Tobacco is among the leading threats to public health in India. Between 1998 and 2015, the number of smokers in India increased from 79 million to 108 million. At present, fourteen percent of adults use smoking tobacco. 25.9 percent of adults use smokeless tobacco. Although fewer Indians are using tobacco today than at the start of the decade, more than 900,000 Indians lose their lives to the habit each year and the annual cost to the exchequer numbers at more Rs 1.04 trillion. As such, tobacco prices are in the crosshairs of a broad spectrum of experts, calling on officials to make the habit less affordable and so further bring down the number of tobacco users in the country.
As previously reported by Health Issues India, “it has been suggested in the past that pressure from the tobacco lobby has made the government reluctant to push for reform in areas such as taxation.” Health economist Rijo John explains that “the total effective tax burden currently for tobacco products in India is only about 49 percent for cigarettes, 22 percent for bidis and sixty percent for smokeless tobacco. This data reveals a far different picture from what the tobacco industry is portraying in their demand for lower taxes. As the taxes have not been increased on any of the tobacco products for more than two years, all tobacco products have become more affordable during this time. Hence, increasing taxes on tobacco products are warranted not only for regulating its consumption, but also for raising more tax revenue.”
Bidis, in particular, warrant extra scrutiny according to Dr Harit Chaturvedi, chairman of the Max Institute of Cancer Care. “Government should levy uniform and high taxes on all categories of cigarettes, bidis and smokeless tobacco,” he opined. “It should levy cess on bidis just as it does on other tobacco products. There is ample evidence about bidis being the killer and not the pleasure of the poor. It should be made unaffordable for the poor to save them from a lifetime of misery and suffering.”
Bidis are often referred to as “the poor man’s cigarette” in India and account for the majority of tobacco use in India (around 72 percent). A popular misconception is that they are safer than conventional cigarettes. In fact, as bidis do not contain the amount of chemicals added to cigarettes in order to aid combustion. the smoker must inhale harder and more frequently. This leads to the toxic chemicals being absorbed into the lungs at a higher rate. As such, the costs of diseases linked to bidis far outweigh what they bring into the country in tax revenue – and, according to analysts, heightens the need for increased tobacco prices to offset the cost to the treasury.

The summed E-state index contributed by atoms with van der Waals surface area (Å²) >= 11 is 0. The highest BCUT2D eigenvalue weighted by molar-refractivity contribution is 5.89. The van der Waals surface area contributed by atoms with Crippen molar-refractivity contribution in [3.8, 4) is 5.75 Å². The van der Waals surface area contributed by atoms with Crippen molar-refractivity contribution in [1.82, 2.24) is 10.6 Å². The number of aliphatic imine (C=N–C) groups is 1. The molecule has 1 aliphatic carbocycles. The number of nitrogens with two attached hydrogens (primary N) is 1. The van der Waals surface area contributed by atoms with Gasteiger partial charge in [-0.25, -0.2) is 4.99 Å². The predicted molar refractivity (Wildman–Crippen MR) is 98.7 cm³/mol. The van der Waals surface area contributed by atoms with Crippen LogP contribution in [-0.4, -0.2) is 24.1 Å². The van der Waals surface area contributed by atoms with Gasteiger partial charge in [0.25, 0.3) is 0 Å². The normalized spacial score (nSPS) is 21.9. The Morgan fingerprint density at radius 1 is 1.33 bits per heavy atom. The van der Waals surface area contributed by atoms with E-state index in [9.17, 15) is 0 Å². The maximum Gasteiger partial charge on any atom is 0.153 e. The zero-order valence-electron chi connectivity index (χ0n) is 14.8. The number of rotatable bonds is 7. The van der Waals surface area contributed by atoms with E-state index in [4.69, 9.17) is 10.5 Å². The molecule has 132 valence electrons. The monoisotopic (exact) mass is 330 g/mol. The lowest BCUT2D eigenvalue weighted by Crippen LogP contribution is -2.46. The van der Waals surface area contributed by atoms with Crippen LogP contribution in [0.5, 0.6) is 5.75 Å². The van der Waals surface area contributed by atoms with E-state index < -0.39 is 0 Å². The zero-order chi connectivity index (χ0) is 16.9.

The renewed calls have been issued ahead of a meeting of the Goods and Services Tax (GST) Council on December 18th. GST has been controversial ever since its rollout, with its ramifications for healthcare a particular point of contention – especially within the public health community. Public health groups have appealed to GST Council officials before. John, last year, commented that “cigarettes have become much more affordable compared to the time GST was implemented and it warrants significant upward revision of cess rates applied on cigarettes.” In the year since, little has ostensibly changed.
As reported in The News Minute, “as opposed to the current GST slabs of five percent, twelve percent, eighteen percent, and 28 percent, the rates could be increased and slabs reduced to three – eight percent, eighteen percent and 28 percent…the government may also bring certain healthcare services under the GST net, as it looks to give a leg up to revenue mobilisation that has been hit hard in the ongoing economic slowdown.”
When it comes to tobacco prices, scrutiny is being applied with GST officials being urged to continue applying the 28 percent cess on them as well as a compensation cess of Rs 5,463 for every thousand sticks. “Such [an] increase could potentially increase the GST revenue from cigarettes by about Rs 150 billion while targeting a ten percent reduction in consumption,” read a proposal by public health organisations. “Compensation cess on all smokeless tobacco products should also be increased to 125 percent, on average, from the current 104 percent. This could potentially increase the GST revenue by about Rs 3 billion while targeting a ten percent reduction in consumption.”
“It is critical that tobacco products are retained in the 28 percent slab and compensation cess is increased on all of them,” commented Bhavna B. Mukhopadhyay, chief executive of the Voluntary Health Association of India. “Increase in tobacco taxation will be beneficial for our country’s economy as well as to address public health concerns related to tobacco thus making it a win-win situation.”